Vets warn owners to steer clear of retractable leads and other dangerous gifts
As dog owners, we all want the best for our pets. But did you know some of the most popular dog products are potentially unsafe? Our emergency vets have seen dogs become injured or ill as a result of all of these things so, if you’re planning on buying any of them as a festive gift, please think again.
Here, our head of veterinary standards, Laura Playforth, has listed some of the most popular dog accessories that you should probably avoid.
1. Fancy dress outfits
Is buying a fancy dress outfit for your pet on your to-do list? If so, consider this: our vets have been alerted to a hidden danger many pet owners may not be aware of — fancy dress outfits for pets that ignite within seconds of coming into contact with a naked flame. Our own fire safety experiments into the flammability of some of these outfits was alarming, with some going up in flames in seconds.
2. Retractable leads
Retractable leads — thin string that extends as your dog moves away and can be stopped by pushing down on a button on a plastic handle — are often viewed as a good way to give dogs a little freedom while keeping them safe and under control. But, in reality, these leads are potentially dangerous and have been known to cause serious injuries in dogs, including rope burns and deep cuts. On top of that they are so long — up to 30ft — it’s often impossible for owners who use them to guarantee their dog’s safety. They are particularly risky when walking your dog by the road — if the lead is extended more than arm’s length from your body it’s highly likely they could get into the road before you could stop them.
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3. Dangerous toys
Dog owners need to be vigilant when it comes to toys. Some are terribly made and nowhere near robust enough. Our emergency vets have treated scores of sick dogs who have swallowed badly-made, broken or worn out toys, with some even requiring surgery to remove the product from their stomach, throat or intestines.
4. Jerky treats
Your dog is likely to snap your hand off for one of these chewy strips of dried meat, but be wary of jerky treats. Some foreign imports have been linked to a horrific condition called Fanconi syndrome, which causes kidney damage and is potentially fatal. If you do feed your dog jerky be on the lookout for any abnormal signs such as extreme tiredness.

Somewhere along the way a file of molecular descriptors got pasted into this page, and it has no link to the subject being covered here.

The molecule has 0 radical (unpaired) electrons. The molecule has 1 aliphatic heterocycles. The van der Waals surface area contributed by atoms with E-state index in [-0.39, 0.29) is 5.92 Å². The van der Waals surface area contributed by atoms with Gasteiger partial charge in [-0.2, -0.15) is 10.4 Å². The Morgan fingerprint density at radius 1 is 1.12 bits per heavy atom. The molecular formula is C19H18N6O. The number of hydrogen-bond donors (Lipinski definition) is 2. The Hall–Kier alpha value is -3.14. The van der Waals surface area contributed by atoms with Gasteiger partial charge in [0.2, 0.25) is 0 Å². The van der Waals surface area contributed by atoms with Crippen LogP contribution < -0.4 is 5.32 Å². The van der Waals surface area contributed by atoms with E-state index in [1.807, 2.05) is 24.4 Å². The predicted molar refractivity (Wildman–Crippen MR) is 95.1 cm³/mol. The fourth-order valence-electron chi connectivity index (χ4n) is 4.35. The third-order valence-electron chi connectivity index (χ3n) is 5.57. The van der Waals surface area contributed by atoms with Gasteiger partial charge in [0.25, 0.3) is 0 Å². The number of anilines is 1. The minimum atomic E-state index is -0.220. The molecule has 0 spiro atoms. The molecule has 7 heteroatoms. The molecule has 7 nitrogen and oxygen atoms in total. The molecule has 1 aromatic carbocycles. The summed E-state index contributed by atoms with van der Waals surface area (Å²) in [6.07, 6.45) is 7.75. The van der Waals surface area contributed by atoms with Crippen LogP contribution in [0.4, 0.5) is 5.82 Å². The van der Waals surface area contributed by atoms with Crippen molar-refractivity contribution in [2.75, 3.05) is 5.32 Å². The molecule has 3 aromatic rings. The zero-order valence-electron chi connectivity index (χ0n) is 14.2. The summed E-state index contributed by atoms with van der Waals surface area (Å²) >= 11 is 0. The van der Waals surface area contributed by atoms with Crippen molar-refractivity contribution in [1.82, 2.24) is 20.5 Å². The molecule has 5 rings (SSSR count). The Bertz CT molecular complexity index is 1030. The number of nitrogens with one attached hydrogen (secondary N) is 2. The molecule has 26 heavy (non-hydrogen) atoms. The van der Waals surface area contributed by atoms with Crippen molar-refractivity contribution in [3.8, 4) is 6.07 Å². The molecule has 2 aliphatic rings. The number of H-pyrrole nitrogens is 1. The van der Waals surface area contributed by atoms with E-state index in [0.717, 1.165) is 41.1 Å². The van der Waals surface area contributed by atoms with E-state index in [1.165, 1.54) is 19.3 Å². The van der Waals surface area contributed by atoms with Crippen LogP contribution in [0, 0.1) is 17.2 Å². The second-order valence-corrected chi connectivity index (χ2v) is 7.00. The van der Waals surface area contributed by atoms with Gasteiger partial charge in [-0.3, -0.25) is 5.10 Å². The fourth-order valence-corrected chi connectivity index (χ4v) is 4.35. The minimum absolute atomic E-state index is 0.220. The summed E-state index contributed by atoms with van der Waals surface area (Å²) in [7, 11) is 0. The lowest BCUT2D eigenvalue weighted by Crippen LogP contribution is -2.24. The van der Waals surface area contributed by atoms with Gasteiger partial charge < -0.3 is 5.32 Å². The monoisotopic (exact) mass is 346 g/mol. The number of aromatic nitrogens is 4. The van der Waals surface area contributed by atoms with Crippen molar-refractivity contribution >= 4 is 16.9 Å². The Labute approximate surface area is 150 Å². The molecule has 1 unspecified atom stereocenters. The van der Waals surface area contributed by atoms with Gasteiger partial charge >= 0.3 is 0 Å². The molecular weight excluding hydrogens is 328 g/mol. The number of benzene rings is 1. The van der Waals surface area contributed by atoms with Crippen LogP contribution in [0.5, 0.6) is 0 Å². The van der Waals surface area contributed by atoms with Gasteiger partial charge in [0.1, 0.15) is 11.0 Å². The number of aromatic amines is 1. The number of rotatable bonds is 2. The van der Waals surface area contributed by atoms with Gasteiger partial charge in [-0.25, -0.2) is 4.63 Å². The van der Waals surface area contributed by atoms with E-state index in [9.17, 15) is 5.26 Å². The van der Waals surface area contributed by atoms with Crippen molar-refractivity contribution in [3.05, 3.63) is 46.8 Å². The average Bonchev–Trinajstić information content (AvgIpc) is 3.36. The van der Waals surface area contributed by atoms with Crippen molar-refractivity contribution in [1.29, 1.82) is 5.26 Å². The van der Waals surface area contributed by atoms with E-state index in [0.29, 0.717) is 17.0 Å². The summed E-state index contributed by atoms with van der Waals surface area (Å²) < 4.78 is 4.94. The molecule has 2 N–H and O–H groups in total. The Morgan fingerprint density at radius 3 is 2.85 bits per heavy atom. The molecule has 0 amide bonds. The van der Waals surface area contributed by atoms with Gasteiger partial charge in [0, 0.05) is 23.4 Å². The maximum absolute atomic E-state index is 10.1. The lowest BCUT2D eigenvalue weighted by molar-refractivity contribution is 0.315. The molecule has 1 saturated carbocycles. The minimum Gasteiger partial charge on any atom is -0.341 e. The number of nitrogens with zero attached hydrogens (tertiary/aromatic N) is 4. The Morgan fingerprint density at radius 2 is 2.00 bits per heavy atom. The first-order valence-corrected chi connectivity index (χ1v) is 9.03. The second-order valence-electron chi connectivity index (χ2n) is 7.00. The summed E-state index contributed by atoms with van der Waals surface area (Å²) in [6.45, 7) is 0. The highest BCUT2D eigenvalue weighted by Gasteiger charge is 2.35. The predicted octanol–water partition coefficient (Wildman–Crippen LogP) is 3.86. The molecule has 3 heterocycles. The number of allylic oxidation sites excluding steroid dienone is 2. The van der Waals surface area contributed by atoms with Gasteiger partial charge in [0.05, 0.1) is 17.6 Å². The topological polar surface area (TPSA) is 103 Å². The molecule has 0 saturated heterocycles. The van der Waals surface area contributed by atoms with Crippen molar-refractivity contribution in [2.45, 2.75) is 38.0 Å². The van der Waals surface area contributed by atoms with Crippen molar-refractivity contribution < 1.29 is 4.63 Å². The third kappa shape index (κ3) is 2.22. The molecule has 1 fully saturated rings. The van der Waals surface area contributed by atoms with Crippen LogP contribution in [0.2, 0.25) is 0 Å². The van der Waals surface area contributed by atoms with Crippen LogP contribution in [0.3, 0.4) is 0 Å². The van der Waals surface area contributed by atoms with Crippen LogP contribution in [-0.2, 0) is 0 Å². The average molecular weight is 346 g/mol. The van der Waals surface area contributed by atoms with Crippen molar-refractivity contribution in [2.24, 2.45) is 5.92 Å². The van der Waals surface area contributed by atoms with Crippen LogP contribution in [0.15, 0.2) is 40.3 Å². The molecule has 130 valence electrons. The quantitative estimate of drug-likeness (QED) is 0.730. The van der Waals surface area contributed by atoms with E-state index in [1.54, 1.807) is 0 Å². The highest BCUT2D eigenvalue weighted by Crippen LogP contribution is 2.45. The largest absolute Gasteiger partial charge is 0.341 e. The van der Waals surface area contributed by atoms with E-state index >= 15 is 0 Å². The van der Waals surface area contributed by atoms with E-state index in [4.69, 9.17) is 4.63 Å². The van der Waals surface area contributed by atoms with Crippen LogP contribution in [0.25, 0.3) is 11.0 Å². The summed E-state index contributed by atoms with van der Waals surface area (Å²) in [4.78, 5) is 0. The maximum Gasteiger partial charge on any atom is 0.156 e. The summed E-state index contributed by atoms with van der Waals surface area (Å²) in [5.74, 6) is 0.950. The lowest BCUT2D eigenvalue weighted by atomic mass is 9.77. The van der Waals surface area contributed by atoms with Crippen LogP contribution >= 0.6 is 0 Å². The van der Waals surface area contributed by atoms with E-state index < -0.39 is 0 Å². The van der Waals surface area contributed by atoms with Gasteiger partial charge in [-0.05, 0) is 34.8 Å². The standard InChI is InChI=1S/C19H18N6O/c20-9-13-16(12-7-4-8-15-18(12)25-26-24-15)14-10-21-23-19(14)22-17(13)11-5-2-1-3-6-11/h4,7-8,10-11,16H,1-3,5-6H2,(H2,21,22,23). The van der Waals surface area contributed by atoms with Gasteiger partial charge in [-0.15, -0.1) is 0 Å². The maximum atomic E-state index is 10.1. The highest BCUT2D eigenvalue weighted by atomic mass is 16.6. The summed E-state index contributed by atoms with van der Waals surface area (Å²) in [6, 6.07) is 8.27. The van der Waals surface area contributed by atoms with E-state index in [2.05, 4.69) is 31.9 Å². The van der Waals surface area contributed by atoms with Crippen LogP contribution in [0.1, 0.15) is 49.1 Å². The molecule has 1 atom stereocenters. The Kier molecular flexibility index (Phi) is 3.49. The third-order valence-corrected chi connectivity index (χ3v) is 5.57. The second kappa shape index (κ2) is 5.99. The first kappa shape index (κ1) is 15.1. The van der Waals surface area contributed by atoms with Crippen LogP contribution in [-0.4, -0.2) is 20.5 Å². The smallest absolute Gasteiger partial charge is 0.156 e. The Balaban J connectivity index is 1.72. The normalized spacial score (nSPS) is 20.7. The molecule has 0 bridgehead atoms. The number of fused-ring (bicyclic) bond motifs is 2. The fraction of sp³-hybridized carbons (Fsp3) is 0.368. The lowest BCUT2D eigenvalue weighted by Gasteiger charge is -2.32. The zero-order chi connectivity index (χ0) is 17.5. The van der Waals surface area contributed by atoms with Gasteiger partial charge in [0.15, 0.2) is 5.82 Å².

Give a dog a bone, or perhaps don’t if you’d rather avoid a trip to one of our pet emergency clinics or hospitals. Bones are a common cause of intestinal obstructions in dogs and chewing on them can result in damaged teeth or injury due to bone splinters puncturing the mouth or digestive tract. It’s also not uncommon for dogs to choke on bones.
6. Plastic bowls
Cheap and convenient they may be, but some plastic bowls are nigh-on impossible to keep clean. This is particularly the case if they’ve started to crack, peel or have deep scratches as the damaged area is a haven for bacteria. Some plastic dog bowls have also been known to release dangerous chemicals into food and water, particularly if they get very hot.
7. Choke collars
Choke collars or choke chains are designed to stop dogs from pulling on their lead. However, they do this by inflicting pain and discomfort which in turn can harm your pet both physically and emotionally.
8. Electric shock collars
Electric shock collars give dogs a shock when they disobey orders or even bark and are used by some owners to train dogs through fear. But research has shown they can have a terrible physiological impact on dogs. There are many positive dog training methods that can achieve the same, or better, results as electric shock collars without inflicting pain and suffering. These collars are already banned in Scotland, Wales, Denmark, Norway, Sweden, Austria, Switzerland, Slovenia, Germany and in some parts of Australia. But they currently remain on sale in England.